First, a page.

02 May 2018

Why are more over-65s moving into rented housing?

People usually assume that housing in the UK today is divided along generational lines: young people are renting while trying to save for a deposit; middle-aged people have bought a home but are still paying off the mortgage; while the over-65s are the lucky ones, debt-free and owning their homes outright.

While this snapshot is a pretty accurate portrayal, new indicators show that a growing number of people over the age of 65 are now in rented accommodation. The latest English Housing Survey 2016-17 shows that almost 1.5 million aged over 65 are renting private and public housing, reflecting a growing long-term trend.

Delving deeper into the data, the  (This link will open in a new window)Centre for Ageing Better says that there are now "414,000 older people privately renting, a jump from 254,000 in 2007 – supporting estimates that suggest that by 2040 a third of those aged over 60 could be living in private rented accommodation."

Why are more elderly people renting?

Britain has an ageing population so the number of elderly home owners and renters will rise proportionately, but Dr Rachael Docking, senior evidence manager at the Centre for Ageing Better, believes that many elderly people are opting to rent.

“We largely think the rental market is changing partly through choice, in that some older people are choosing to have the flexibility that private renting can bring and they want to release funds where possible," she says.

People of retirement age often downsize. By cleverly investing the proceeds of their home sale they may find that they have enough money to rent a home and enjoy additional luxuries such as holidays and leisure club memberships. Or they may choose to gift some of the proceeds to their children or grandchildren. Renting also means leaving the stress and expense of maintaining a home to a landlord.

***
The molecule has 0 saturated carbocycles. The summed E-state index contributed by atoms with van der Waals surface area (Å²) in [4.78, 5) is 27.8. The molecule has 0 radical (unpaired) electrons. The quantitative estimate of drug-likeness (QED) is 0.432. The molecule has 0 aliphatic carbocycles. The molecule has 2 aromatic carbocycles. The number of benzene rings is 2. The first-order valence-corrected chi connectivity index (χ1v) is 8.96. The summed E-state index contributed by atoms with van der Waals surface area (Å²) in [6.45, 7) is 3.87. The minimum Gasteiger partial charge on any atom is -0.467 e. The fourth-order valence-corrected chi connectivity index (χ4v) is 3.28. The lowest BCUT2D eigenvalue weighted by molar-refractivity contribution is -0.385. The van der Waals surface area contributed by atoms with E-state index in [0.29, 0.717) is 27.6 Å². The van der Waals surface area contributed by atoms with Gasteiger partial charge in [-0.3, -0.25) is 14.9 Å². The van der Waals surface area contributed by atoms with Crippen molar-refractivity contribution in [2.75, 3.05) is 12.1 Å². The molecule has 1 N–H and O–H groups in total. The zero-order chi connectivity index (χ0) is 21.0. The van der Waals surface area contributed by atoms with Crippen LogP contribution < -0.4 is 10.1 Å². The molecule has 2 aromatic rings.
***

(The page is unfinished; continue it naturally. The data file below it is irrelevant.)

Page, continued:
Not everyone chooses to rent though, adds Docking. “For a lot of people it is about lack of choice. Some have never made it onto the housing ladder or, for reasons such as a relationship breakdown, find themselves back in the rental market.

“With increased housing costs, low availability of quality housing and homes that are often not built to be suitable for people in later life, there is a lack of choice for good quality housing for older people."

What rental options are there for over-65s?

Some over-65s will be eligible for social housing and all over 65s can rent from the private rental market, but some properties may be better suited to the needs of the elderly than others. A third-floor apartment with no lift may not be a good long-term option, for example. For added security it's also advisable that those who don't want to move again only take a property let on an assured lifetime tenancy, which means that they can remain in it for life.

Co-housing in old age

For those looking for a more social but independent option, co-housing could be the answer. It might be something we associate with students or young professionals, but senior co-housing is a new way of living that some people are experimenting with in the UK.

The Older Women's Co-housing community, for example, is a body of women over 50 who live in a group of homes in North London, which they either rent or own, but manage jointly. Although they have their own kitchens, they come together regularly to cook and eat meals and enjoy communal and social activities such as yoga. 

This model creates communities that look out for each other and significantly reduces the feeling of loneliness and isolation that older people can feel when living alone.

Over-65s can still get a mortgage

For over-65s who are planning to buy, there are options when it comes to taking out a mortgage. You could be in work, retired, or claiming a pension but still employed full or part time. What’s available will depend on what requirements you have, your income and whether the lender has an upper age limit on what you can borrow.

Find out more about applying for a mortgage later in life.

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